When you have a library of many thousands of pictures, querying or searching is clearly a very important feature. And you’ve got to be able to save those search criteria – after all, each time you narrow down your catalogue to find certain pictures, it’s a fair bet that you may want to find the same pictures again before too long. The more efficiently you find those pictures, the more time you’ll have for perfecting them. So two of the biggest and most welcome changes in Lightroom 2’s Library are the iTunes-style Filter panel (below), which replaces the old disc-thrashing Metadata Browser, and the introduction of Smart Collections.
Both the Filter panel and Smart Collections let you filter down the catalogue to find a selection of pictures, and each lets you save and recall the criteria you used to find them. What’s less clear is which you should use and when. The answer, well my answer, might be a bit controversial…. Use Filters when you don’t know what you’re doing, use Smart Collections when you do.
Having been lucky enough to have . . .
After my recent post on the Windows-limited Geosetter, I thought I’d take a look at the Mac-limited HoudahGeo which Richard mentioned in his comment on that post. I’d first heard about it in Lightroom designer Eric Scouten’s post Geocoding Your Photos with Lightroom and HoudahGeo. It’s certainly not as well-featured as Geosetter, and nor for all the hoo-haa on Houdah’s site about Mac design principles is it any more elegant – except for one interesting aspect:
What this screenshot shows is one of the ways you can select images for applying GPS coordinates. It’s a sort of File Open dialog box, but it’s the inclusion of Lightroom catalogues that really caught my eye.
Unlike iDVD or other Apple applications which apparently, almost magically, use the Mac operating system to display the contents of iPhoto or Aperture libraries, it looks like HoudahGeo gets the images’ locations directly from Lightroom’s SQL databases and then displays their embedded thumbnails. While it would be nice to see the Lightroom-adjusted previews (which Marc Rochkind’s LRViewer can do), that’s not a must-have requirement. It also makes you think . . .
For a while I’ve been playing around with GPS and geotagging. Without a real need, I’ve been happy just nibbling at it from various directions but for some reason in Italy I seemed to find time to try a bit of everything.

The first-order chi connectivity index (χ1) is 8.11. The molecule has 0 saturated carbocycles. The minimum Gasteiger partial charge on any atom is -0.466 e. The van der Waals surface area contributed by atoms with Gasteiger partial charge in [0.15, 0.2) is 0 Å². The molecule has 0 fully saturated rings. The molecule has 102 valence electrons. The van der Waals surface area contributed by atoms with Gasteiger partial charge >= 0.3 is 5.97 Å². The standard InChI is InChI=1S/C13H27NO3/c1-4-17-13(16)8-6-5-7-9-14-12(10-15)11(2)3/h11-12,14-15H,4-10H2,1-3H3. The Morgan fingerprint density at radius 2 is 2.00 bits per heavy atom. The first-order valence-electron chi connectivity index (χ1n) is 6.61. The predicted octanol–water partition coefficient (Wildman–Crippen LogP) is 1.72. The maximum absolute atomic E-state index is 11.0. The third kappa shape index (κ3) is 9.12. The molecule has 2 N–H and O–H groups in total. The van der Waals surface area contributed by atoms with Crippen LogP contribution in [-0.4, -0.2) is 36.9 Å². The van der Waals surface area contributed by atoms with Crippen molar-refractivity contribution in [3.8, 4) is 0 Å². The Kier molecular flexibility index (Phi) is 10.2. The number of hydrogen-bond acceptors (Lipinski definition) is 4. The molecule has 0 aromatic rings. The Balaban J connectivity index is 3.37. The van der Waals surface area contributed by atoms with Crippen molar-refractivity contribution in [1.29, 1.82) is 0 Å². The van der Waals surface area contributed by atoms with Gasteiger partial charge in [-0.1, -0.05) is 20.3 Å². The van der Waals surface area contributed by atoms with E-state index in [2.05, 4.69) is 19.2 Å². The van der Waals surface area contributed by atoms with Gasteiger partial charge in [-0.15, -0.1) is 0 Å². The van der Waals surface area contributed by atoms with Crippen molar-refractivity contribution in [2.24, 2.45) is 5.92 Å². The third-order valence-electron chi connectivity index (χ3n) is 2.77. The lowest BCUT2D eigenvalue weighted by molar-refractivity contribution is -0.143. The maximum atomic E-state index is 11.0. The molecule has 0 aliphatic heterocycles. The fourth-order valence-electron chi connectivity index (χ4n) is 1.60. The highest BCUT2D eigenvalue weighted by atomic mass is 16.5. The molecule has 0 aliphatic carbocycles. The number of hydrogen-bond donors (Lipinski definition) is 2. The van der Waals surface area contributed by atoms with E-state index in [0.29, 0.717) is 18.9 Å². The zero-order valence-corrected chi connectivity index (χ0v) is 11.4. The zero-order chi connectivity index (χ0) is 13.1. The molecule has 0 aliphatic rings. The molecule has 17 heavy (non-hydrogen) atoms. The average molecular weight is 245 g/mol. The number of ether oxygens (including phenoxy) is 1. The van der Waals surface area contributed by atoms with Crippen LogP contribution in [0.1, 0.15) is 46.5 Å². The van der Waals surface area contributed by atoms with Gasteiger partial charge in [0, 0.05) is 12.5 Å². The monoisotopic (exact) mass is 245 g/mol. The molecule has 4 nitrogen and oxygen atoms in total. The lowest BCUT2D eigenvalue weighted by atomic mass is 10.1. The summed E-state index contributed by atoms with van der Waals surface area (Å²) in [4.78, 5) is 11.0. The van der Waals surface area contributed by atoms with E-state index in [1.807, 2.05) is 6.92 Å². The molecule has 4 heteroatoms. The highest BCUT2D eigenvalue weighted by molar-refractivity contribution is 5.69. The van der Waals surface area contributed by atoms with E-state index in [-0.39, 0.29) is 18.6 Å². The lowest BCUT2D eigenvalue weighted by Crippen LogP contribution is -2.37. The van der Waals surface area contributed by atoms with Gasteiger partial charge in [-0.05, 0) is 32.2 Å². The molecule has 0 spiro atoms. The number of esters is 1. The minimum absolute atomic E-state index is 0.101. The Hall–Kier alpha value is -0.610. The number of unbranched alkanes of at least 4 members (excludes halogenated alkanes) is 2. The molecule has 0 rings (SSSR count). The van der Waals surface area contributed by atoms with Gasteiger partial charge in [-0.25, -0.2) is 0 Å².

I’ve a little Garmin GPS unit that connects directly to the camera. After the wedding in Positano, I had time to look around the Amalfi coast and found a lovely location called Fiordo di Furore. Unfortunately the “fiordo” in its name means it’s a deep cove that’s well-sheltered from passing satellites. My other main location was Paestum with its Greek temples. Being in the midst of a mosquito-infested swamp (you should see my legs) it was much easier to gain a GPS signal and all should have been perfect for recording the coordinates directly into the image. But – and probably because it’s a very basic unit – the signal kept dropping. I really couldn’t be bothered checking the little GPS indicator on the camera each time I wanted to take a shot, and after a while I just . . .
The Library module is significantly improved in Lightroom v1.0, though it remains somewhat less coherent than Develop. The big change is the Folders panel replacing the old Shoots. While the name was clever, Shoots were a horrid confusion of virtual sets with physical folders that threatened to repeat one of Aperture 1.0’s worst mistakes, so the change is very welcome.
The new Folders panel lets you see where files are actually located in your folder system, files and folders where you want them without leaving Lightroom, rename or delete them, and run checks for files that Lightroom can no longer find because you’ve moved in Explorer (solution: once files are catalogued in Lightroom, only move them to new folders using Lightroom). Those capabilities are a big step forward from Shoots which let you move files only if they were stored in its managed folder tree but left you high and dry if you stored them where you wanted.
The panel isn’t perfect – you can’t yet right click a folder and simply tell Lightroom to import its contents (solution: re-import the . . .
As a frequent contributor to web forums on “digital asset management” software (cataloguing programs like Portfolio, iView and iMatch), you soon distinguish fellow travellers who’ve also thought a bit more deeply about the issues. One of those is Peter Krogh who dropped me a nice email yesterday.
Peter’s a Maryland-based advertising photographer and O’Reilly is just about to publish his The DAM Book: The Digital Asset Management for Photographers:
brings clarity to the often overwhelming task of managing digital photographs, with a solid plan and practical advice for fellow photographers on how to file, find, protect and re-use photographs.
Following a thorough overview of the DAM system and de-mystifications of metadata and digital archiving, Krogh focuses on best practices for digital photographers using Adobe Photoshop CS2. He explains how to use Adobe Bridge along with Camera Raw, the DNG file format and DAM software. He shows you how to cut down your image processing time, while simultaneously preparing images for a long-term archive.
18 months ago I suggested such a book to my publishers. Maybe I should have been more persuasive….
Q: How many writers . . .